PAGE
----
Will the government scrap A&E waiting targets?
Doctor says the suggestion would have a ‘near-catastrophic’ impact on hospitals
Health Secretary Matt Hancock has signalled that four-hour waiting targets for A&E are likely to be scrapped for the NHS in England.
Currently, hospitals must aim to ensure 95% of patients are seen within the time limit, but in November every major A&E unit in England missed the target.
As the government came under fire for the worst figures on record, the health secretary argued it would be better if targets were “clinically appropriate”.
The Daily Mail said his suggestion has “sparked anger”, with Dr Taj Hassan, the president of the Royal College of Emergency Medicine, warning that it risks having “a near-catastrophic impact on patient safety”.
Jonathan Ashworth, Labour’s shadow health secretary, said: “Changing the A&E target won’t magic away the problems in our overcrowded hospitals, with patients left on trolleys in corridors for hours and hours.”
Waiting time targets were first put under review by Theresa May in 2018.
As part of the review, the NHS England’s national medical director, Prof Steve Powis, suggested three new targets: using the average waiting time as the main measure; recording how long patients wait before being assessed after they arrive; and checking how long the most seriously ill patients wait before their treatment is completed.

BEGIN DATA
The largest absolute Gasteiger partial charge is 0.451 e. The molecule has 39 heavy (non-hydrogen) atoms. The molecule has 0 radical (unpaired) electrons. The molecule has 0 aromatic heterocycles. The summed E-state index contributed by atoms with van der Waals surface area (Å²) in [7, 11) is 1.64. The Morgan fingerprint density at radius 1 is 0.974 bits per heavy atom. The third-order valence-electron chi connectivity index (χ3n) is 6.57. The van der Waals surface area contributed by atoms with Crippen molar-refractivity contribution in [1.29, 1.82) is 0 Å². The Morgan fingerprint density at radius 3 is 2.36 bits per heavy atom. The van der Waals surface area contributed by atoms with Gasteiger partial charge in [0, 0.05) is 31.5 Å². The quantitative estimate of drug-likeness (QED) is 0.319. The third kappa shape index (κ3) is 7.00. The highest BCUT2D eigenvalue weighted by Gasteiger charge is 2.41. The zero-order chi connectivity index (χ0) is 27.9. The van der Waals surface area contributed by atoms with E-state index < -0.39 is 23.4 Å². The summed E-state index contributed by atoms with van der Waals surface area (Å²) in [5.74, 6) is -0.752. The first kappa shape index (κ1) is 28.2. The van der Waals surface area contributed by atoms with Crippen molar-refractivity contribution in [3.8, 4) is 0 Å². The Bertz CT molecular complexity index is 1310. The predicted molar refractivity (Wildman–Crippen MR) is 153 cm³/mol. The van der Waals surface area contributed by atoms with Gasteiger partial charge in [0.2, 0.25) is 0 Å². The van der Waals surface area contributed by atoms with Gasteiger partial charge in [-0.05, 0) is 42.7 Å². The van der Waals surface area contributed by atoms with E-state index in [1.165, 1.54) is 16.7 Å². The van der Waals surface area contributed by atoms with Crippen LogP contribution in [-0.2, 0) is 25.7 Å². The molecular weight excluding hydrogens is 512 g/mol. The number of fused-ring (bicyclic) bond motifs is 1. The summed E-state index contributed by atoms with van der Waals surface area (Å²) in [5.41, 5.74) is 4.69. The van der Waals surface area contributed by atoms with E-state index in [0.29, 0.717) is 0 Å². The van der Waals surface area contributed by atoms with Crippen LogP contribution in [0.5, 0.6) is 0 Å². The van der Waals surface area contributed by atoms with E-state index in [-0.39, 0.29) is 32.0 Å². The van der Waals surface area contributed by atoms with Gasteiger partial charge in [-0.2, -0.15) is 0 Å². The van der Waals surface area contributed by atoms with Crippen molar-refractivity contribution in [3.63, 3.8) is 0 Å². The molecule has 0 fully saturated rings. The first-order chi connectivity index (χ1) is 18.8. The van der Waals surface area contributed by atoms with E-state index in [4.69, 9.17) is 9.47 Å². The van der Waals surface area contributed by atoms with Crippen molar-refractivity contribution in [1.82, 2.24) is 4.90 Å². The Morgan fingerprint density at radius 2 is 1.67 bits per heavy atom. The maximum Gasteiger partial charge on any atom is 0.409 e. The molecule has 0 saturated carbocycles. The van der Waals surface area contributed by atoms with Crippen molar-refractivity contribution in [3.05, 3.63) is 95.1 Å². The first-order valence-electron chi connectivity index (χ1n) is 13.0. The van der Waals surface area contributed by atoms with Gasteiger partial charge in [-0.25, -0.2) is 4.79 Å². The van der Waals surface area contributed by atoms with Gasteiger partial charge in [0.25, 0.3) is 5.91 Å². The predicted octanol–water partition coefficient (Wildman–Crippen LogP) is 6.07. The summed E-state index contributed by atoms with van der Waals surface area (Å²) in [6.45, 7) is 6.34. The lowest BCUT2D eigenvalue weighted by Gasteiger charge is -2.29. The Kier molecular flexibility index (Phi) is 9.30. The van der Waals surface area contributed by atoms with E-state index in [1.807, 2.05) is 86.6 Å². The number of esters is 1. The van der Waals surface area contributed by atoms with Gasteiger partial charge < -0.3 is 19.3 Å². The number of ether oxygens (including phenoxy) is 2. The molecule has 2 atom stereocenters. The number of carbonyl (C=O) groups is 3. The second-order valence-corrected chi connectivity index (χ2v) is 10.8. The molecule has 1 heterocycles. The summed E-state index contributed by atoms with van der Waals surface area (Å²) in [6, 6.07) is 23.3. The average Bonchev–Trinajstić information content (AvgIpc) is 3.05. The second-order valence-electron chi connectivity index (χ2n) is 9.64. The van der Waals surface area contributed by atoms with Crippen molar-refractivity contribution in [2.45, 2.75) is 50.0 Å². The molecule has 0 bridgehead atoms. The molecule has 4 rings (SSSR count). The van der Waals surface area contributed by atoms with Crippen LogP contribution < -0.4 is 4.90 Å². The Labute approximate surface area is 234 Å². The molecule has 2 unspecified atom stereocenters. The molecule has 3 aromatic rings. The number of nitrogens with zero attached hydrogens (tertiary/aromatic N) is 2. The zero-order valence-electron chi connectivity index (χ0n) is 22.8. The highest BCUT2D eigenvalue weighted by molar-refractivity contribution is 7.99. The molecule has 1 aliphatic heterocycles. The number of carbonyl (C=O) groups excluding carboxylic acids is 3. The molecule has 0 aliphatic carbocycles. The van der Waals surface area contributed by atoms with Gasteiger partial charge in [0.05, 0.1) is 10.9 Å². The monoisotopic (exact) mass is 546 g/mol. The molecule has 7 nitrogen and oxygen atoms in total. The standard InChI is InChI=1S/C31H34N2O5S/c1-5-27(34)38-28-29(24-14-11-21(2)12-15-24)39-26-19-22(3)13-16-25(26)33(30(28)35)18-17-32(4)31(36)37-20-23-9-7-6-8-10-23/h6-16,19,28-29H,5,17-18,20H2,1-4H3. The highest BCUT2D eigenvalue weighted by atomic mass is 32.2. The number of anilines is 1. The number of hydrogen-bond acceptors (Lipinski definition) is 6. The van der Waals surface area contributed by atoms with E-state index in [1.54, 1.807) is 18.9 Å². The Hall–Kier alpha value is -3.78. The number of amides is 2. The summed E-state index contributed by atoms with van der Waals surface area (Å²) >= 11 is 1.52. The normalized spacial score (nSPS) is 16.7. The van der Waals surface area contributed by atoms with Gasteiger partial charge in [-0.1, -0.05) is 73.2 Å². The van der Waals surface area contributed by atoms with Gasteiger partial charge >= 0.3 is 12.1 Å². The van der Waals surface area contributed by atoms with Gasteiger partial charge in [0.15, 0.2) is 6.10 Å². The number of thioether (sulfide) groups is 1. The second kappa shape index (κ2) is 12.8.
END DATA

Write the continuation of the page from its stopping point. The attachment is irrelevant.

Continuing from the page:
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During Prime Minister’s Questions yesterday, Labour leader Jeremy Corbyn raised the issue of growing waiting times, calling for “urgent action”.
He called on the government to apologise to 92-year-old RAF veteran Stan Solomons, who was last week reported to have waited 12 hours on a hospital trolley before a bed was found for him.
In response, Prime Minister Boris Johnson said he has “every sympathy for everybody who has a bad and unacceptable experience in the NHS” but claimed that “most people in this country... have a fantastic experience of our health care”.
However, he said the Labour leader was “right to signal delays people are facing” and they were “unacceptable”.